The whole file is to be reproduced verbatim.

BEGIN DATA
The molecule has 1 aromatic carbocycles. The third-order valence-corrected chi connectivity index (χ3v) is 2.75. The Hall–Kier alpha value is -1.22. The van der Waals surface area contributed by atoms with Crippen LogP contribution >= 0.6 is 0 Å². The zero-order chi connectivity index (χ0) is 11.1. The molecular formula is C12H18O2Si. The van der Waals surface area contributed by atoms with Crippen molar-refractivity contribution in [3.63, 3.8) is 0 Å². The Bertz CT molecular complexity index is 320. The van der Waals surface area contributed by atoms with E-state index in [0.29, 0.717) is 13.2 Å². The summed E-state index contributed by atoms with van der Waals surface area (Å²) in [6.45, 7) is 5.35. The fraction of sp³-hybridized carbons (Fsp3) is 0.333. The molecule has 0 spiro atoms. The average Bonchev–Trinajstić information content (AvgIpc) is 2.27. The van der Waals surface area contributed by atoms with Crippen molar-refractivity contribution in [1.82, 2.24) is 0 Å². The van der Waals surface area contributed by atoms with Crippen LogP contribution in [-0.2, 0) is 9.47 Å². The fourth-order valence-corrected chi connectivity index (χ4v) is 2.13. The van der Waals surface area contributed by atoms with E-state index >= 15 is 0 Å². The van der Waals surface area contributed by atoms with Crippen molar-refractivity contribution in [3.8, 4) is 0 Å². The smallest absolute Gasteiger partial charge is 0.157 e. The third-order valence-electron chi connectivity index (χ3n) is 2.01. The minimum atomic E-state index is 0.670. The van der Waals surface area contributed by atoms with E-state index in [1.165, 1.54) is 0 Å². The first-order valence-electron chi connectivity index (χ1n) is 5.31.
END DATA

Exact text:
The molecule has 1 aromatic carbocycles. The third-order valence-corrected chi connectivity index (χ3v) is 2.75. The Hall–Kier alpha value is -1.22. The van der Waals surface area contributed by atoms with Crippen LogP contribution >= 0.6 is 0 Å². The zero-order chi connectivity index (χ0) is 11.1. The molecular formula is C12H18O2Si. The van der Waals surface area contributed by atoms with Crippen molar-refractivity contribution in [3.63, 3.8) is 0 Å². The Bertz CT molecular complexity index is 320. The van der Waals surface area contributed by atoms with E-state index in [0.29, 0.717) is 13.2 Å². The summed E-state index contributed by atoms with van der Waals surface area (Å²) in [6.45, 7) is 5.35. The fraction of sp³-hybridized carbons (Fsp3) is 0.333. The molecule has 0 spiro atoms. The average Bonchev–Trinajstić information content (AvgIpc) is 2.27. The van der Waals surface area contributed by atoms with Crippen molar-refractivity contribution in [1.82, 2.24) is 0 Å². The van der Waals surface area contributed by atoms with Crippen LogP contribution in [-0.2, 0) is 9.47 Å². The fourth-order valence-corrected chi connectivity index (χ4v) is 2.13. The van der Waals surface area contributed by atoms with E-state index >= 15 is 0 Å². The van der Waals surface area contributed by atoms with Crippen molar-refractivity contribution in [3.8, 4) is 0 Å². The smallest absolute Gasteiger partial charge is 0.157 e. The third-order valence-electron chi connectivity index (χ3n) is 2.01. The minimum atomic E-state index is 0.670. The van der Waals surface area contributed by atoms with E-state index in [1.165, 1.54) is 0 Å². The first-order valence-electron chi connectivity index (χ1n) is 5.31.